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windows 98' doesn't shutdown

Posted on 1999-07-24
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Last Modified: 2013-12-28
We have two systems running windows 98' SE and they do not shutdown after issuing shutdown procedure one keeps restarting and the other system just hangs.
The fault is caused by the 16MB TNT Nvidia riva cards in the system's, they shutdown OK with other videocards, but we have been unable to fix the problem using these cards.
It is a known problem but the distributor's of the cards have not been able to give us any answers.
Any help would be appreciated.


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Question by:kidding
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11 Comments
 
LVL 25

Expert Comment

by:dew_associates
ID: 1675400
Kidding, here's some things to try that have worked in the past. Who was the actual manufacturer of the video card?
Dennis
===========================

Method 1
--------
 
In your computer's Basic Input/Output System (BIOS), enable the Assign IRQ To VGA
option. Note that the BIOS of some computers does not have this option.
 
For information about changing settings in the BIOS, see the documentation
included with your computer or motherboard, or consult your computer's
manufacturer.


Method 2
--------
 
Disable PCI bus IRQ steering in Device Manager. For information about how to do
so, please see the following article in the Microsoft Knowledge Base:
 
   ARTICLE-ID: Q182628
   TITLE : How to Disable PCI Bus IRQ Steering in Windows.
 
For more information about PCI bus IRQ Steering, please see the following article
in the Microsoft Knowledge Base:
 
   ARTICLE-ID: Q182604
   TITLE : Description of PCI Bus IRQ Steering.
 
METHOD 3
=====================
To disable fast shutdown, follow these steps:
 
1. Click Start, point to Programs, point to Accessories, point to System tools,
   and then click System Information.
 
2. On the Tools menu, click System Configuration Utility.
 
3. On the General tab, click Advanced.
 
4. Click the Disable Fast Shutdown check box to select it, click OK, and then
   click OK again.
 
5. Click Yes when you are prompted to restart your computer.
 
NOTE: Disabling Fast Shutdown in Windows 98 changes the FastReboot value data
from 1 to 0 in the following registry key:
 
   HKEY_LOCAL_MACHINE\System\CurrentControlSet\Control\Shutdown
==============================

As soon as I hear from you as to the actual card manufacturer, such as creative, canopus etc, I'll see what tech support has to say.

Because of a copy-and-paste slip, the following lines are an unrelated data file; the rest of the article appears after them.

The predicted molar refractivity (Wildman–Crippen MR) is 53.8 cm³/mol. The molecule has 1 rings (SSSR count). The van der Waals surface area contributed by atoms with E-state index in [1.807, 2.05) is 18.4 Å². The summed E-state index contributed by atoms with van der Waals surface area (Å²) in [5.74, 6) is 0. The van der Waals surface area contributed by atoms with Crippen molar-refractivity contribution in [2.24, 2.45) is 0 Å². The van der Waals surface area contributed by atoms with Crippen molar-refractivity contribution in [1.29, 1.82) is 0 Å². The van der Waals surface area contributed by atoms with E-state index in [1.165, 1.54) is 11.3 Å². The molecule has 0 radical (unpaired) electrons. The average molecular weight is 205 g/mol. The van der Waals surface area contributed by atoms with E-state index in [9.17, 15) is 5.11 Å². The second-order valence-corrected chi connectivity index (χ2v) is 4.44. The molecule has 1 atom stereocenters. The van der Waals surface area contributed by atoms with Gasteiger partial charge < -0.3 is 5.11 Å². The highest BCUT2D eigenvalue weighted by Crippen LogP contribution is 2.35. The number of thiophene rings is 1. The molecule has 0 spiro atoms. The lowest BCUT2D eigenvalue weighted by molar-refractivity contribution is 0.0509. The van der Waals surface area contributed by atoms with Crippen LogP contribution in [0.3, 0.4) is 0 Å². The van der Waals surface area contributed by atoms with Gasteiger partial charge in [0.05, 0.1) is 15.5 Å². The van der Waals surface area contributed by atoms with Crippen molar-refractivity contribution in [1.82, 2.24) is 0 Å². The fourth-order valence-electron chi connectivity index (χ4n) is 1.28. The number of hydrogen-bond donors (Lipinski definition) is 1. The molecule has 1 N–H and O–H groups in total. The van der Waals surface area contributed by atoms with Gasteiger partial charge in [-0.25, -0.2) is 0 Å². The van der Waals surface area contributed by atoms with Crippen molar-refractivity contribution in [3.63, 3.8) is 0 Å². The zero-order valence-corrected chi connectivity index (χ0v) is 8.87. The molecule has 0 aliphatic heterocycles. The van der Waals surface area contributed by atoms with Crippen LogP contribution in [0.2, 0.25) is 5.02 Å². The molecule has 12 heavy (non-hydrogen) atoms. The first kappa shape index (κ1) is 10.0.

0
 

Author Comment

by:kidding
ID: 1675401
ONE OF THE CARDS IS A ON BOARD TYPE BUILT INTO AN INTEL MOTHERBOARD SR440BX IT IS A 16MB n Vidia Riva TNT 2X AGP GRAPHICS CARD, Intel website does not seem to have any useful information on fixing my current problem
The other card is a no name Video Excel card same sort of specification
thanks kidding.


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LVL 3

Expert Comment

by:knowme
ID: 1675402

MORE INFORMATION
When Windows 95 shuts down it performs many functions, including the transition of all protected-mode drivers back to real mode, the completion of all disk write functions and flushing of the disk cache, and the closing of all currently running programs, which includes running the Close Window code for any applications that are running. When Windows 95 does not shut down properly, it may appear to stop responding (hang) for several minutes, holding at the "Please wait while your computer shuts down" screen.

Shutdown problems in Windows 95 can be caused by an incompatible, damaged, or conflicting device driver, a damaged exit sound file, or incorrectly configured or damaged hardware. To troubleshoot this problem, perform the following steps:

Determine if the shutdown problem is caused by a program loading from the Startup folder. To do so, follow these steps:


Reboot the computer and press the SHIFT key until Windows 95 loads.


Click the Start button, and then click Shut Down.


Click Shut Down The Computer, and then click Yes. Wait three minutes for Windows 95 to shut down.


If Windows 95 does not hang, a program being loaded in the Startup folder may be causing the problem.